Snow

Snow

by Orhan Pamuk

 

Atina Hartunian: In the ancient Armenian city of Kars, our main character finds himself caught in a storm of love, politics, betrayal, and loss, all recorded in the poems written in his green notebook, all veiled under a thick sheet of snow. Snow, is about the authorís search for the green notebook of his deceased friend, Ka. While the structure of the novel is a bit confusing at times with only a few references to Armenia or Armenians, the story is intriguing, and the sincerity of the authorís voice is genuine and heartfelt. However, at times the emotional impact suffers, because something seems to be lost in the translation.

In the course of the story, the author switches point of view as well as time. The novel contains both Kaís experience while he is in Kars and also the authorís experience, four years later. In the first fifteen chapters, Orhan Pamuk writes from his friendís perspective, which heís gathered from the notes and journal entries Ka had written while in Kars. In Kars, Ka tries to find traces of his childhood while the cityís landscape is covered in snow. The snow, no matter how incessantly it falls or floats from the sky, cannot deter Kaís attention from the decrepit state of the city. The dilapidated condition of the people is something the snow is unable to shroud under its pristine blanket either. And underneath this cool white cloak, the political tension in Kars is high, especially when a girl commits suicide by hanging herself with her head-scarf.

The tension escalates when the secularist actor Sunay Zahim stages a coup díetat on the stateís behalf. Meanwhile, the elusive criminal known as Blue directs underground religious revolutionary agents trying to stop the takeover. Ka is caught in the middle of this feud and reluctantly becomes the mediator between these two camps.

This is where the author and narrator departs from Kaís story to his own. The author breaks the narrative wall in the second part of the novel and expresses grief over his friendís untimely death as he rummages through Kaís things and even travels to Kars looking for the green notebook, the one Ka had mentioned several times in his letters to Orhan. According to these letters, every time Ka felt a poem forming he would pull out his green notebook and quickly jot the words down as they delicately drifted like snowflakes in his ear. The only way had Ka endured the political strife in Kars was because he was writing poetry again: moments of keen and extreme joy would fill within him when the urge to write a poem struck Ka. These bursts of inspiration were so powerful that Ka believed he was being inspired to write them through divine intervention. The writing was precious to Ka and it becomes priceless for Orhan.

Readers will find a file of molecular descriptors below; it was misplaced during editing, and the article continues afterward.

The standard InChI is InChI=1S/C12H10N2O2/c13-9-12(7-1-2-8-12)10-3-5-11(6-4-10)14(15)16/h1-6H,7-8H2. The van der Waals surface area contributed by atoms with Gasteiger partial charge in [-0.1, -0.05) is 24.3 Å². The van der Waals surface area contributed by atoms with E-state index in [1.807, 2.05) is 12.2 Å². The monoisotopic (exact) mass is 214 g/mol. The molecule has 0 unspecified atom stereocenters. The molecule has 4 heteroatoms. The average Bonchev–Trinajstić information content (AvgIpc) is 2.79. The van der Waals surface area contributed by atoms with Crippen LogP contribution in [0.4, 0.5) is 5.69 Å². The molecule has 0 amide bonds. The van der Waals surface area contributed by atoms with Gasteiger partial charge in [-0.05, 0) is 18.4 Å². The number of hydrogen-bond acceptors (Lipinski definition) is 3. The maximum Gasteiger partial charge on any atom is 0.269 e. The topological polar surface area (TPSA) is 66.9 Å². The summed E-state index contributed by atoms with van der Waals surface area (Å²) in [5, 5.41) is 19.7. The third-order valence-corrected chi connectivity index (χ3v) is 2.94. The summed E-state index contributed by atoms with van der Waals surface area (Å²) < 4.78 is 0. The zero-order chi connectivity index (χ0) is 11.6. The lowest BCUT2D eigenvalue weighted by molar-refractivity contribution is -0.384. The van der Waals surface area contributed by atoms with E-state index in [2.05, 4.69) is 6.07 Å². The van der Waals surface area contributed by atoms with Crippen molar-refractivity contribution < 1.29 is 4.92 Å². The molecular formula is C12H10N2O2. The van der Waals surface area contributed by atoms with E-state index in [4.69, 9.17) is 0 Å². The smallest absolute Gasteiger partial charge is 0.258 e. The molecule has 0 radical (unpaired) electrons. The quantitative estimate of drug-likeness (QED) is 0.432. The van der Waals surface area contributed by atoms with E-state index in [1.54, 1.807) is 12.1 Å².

It is at this intersection that we begin to see the symmetry the author, Orhan Pamuk, lays for us and continues throughout the book. From here till the end of the novel both Kaís and Orhanís story in Kars are weaved seamlessly together. The two stories, though four years apart, live and coexist between the pages of this book. Itís as if it were two souls residing in one body. It is the delicate symmetry between these two stories that hold the whole book together. Though it is the green notebook that pulls the story forward, itís also the reason why this novel was written and why it bears the title of the poetry collection Ka would have published if he ever had the chance. Orhan Pamuk may have never found the green notebook but in some small way he preserves them within the pages of this book.

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